Dunn:  Compliance assessment and remediation is one of the key problems that surface as companies adopt DevOps. If it's done manually after the rest of the software development process has become automated, it becomes the thing that slows everyone down, causing tension within developers and operators. Organizations find themselves choosing between delivering software quickly or being compliant with regulation. No CTO wants a data breach, let alone one where the exploited vulnerability was several weeks old, but they also have a mandate to innovate quickly. It's a tough spot to be in and compliance often gets ignored or overridden by the business demands.

For this to change, a couple of shifts need to occur. First, governments need to understand technology better and put more helpful regulations in place. Our customers often have to push back on auditors who expect them to comply with regulation that doesn't make any sense for their environment. This happens because the regulations in place are often vague or unhelpful - so there is work to do at the government level to mandate the appropriate things from organizations. Thankfully, we are seeing this pain point improve as more government representatives become educated about infrastructure and cloud technologies.

Second, security teams need to start viewing themselves as part of the DevOps process. (Many people are terming this evolution "DevSecOps.") Right now they operate as a separate team, and this can create hiccups in workflow. Developers and operators find themselves getting pulled into meetings and arguing with their security teams about the various policies in place. If security teams can become more engrained into the DevOps process, they will be able to start to speak the same language as developers and write policies that make sense for the whole team rather than throwing scan reports over the wall that often contain false positives.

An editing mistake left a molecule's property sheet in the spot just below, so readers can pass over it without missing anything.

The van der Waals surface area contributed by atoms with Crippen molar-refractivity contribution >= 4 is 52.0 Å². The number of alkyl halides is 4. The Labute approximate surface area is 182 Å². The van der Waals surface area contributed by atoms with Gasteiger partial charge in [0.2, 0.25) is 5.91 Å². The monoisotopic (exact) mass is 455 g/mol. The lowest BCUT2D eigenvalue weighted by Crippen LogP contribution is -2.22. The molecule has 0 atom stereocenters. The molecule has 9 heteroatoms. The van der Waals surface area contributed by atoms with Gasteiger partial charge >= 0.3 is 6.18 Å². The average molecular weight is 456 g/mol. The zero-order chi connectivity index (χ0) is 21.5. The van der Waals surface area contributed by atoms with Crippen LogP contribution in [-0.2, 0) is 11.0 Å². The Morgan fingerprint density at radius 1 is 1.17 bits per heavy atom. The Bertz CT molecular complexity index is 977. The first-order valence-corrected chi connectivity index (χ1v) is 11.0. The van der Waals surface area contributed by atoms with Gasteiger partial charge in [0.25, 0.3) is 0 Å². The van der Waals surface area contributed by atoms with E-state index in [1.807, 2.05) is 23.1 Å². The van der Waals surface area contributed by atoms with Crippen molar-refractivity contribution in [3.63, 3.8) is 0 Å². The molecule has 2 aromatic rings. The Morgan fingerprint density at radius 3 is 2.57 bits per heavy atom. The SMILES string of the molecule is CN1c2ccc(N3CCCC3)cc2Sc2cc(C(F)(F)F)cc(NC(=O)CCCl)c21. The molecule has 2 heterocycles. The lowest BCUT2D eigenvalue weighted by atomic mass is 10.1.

And finally, to my point above: teams need to automate compliance like they have automated DevOps. Compliance assessment needs to move faster or else it will drag everything down.

VMblog:  What other findings surprised you?

Dunn:  To me, the most surprising finding was that the number of people that think they are subject to regulatory controls seemed to be proportional to how many servers they run. This has zero bearing in reality. If you are processing credit card information, regulators don't care how many servers you have. You are still subject to PCI/DSS. To me, this showed just how poor processes lead to compliance being deprioritized or ignored.

VMblog:  Any closing thoughts you'd like to share with readers?

Dunn:  We talked a lot about how automation can solve some of the problems associated with compliance. At Chef, we've encapsulated our beliefs about security & compliance into InSpec, an open-source language for writing and assessing compliance. Using InSpec with Chef Automate enables teams to detect and correct issues continuously, both on premises and in the cloud. Anyone interested in learning more about that may want to check out a webinar we're doing around automating compliance with AWS OpsWorks for Chef Automate. 


Published Monday, February 12, 2018 7:31 AM by David Marshall